Time Magazine’s Person of the Year
Story and artwork from Roger Vaughn
I am a retired actuary; spent my business life focused on analytics. I carried a sketch pad and pencils everywhere I traveled. On a trip a few years ago, I tossed the year end issue of Time magazine into my briefcase. The Ebola doctors who worked tirelessly in Africa to control the disease were collectively Time’s Person of the Year.
The cover was powerful; a photo of one of the Ebola doctors who had worked in Africa, contracted the disease and was quarantined back home in the US. I was struck by the sad and weary expression in his eyes and mouth; like he had seen things he wished he hadn’t. I did a quick sketch in a couple of hours and framed the drawing beside the magazine cover.
Every time I passed the shelf in my art studio, the picture would catch my eye because the drawing just wasn’t a good representation of the photo.
After watching videos from the Anatomy Master Class a few days ago, I removed the drawing and photo from the frame and analyzed it against the basic proportions of the face.
With the help of my ruler, I determined I had the mouth and nose too wide and corrected that. Still not right. Then, I found that the subject’s right eye (left to the viewer) was larger than the other eye and placed too far from the other eye. After that correction, I felt that I had finally captured the weariness of the subject.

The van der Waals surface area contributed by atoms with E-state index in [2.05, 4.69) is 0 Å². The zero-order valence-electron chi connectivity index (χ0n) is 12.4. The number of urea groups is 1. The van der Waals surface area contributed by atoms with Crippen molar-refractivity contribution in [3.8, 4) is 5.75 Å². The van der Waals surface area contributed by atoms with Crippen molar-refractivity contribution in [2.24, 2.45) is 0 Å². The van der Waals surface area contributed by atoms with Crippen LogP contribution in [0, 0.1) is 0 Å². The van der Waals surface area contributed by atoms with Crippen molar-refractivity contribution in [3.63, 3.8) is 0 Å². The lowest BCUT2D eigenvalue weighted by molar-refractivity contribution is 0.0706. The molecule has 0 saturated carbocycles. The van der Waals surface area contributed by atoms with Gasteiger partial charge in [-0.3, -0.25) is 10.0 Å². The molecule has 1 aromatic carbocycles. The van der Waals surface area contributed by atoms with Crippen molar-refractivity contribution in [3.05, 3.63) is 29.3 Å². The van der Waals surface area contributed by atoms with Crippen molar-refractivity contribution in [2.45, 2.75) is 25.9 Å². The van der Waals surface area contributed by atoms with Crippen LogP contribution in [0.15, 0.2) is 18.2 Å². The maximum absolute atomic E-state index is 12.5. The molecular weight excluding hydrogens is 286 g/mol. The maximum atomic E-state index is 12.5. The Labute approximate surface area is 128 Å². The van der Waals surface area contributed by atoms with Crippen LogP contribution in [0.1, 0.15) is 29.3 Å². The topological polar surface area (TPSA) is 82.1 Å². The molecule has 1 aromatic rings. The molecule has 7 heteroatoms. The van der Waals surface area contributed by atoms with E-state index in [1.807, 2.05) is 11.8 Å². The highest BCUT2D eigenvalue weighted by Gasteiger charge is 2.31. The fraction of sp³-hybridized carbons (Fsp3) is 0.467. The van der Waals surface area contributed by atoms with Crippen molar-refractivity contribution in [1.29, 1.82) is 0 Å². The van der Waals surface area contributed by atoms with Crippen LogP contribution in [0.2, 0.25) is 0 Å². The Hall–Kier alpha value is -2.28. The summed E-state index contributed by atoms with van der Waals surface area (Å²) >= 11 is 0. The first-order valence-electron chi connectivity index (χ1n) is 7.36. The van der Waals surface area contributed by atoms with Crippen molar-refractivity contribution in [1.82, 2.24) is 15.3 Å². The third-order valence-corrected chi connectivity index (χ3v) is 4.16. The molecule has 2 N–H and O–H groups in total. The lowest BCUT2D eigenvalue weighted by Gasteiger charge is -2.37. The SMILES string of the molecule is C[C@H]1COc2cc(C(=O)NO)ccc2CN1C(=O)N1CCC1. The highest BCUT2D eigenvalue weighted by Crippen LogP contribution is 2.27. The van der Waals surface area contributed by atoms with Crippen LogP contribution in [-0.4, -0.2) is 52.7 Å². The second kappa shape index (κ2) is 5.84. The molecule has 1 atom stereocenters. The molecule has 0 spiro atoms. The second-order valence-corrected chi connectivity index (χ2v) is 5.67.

After retiring, I expanded my art horizons to painting: oils and watercolors. Very challenging, but good drawings are still the foundation of paintings so I fall back on my lifetime of drawing.
I love the feedback when a drawing works and the viewers are moved by something I’ve drawn or painted. When my mother was in an assisted living community in the last stages of her life, I would take my sketch pad when visiting and draw pencil portraits of residents at her facility, then give them the drawings. They thought I was a magician. It was always a very rewarding experience and I took great satisfaction that I would have a line of volunteers for the drawings.
I don’t know much about the Drawing Academy. I saw some short videos from the Anatomy Master Class on Youtube and subscribed.
I am less concerned about winning the free course than having other artists “validate” my work. So, I hope I am not too disappointed in the response.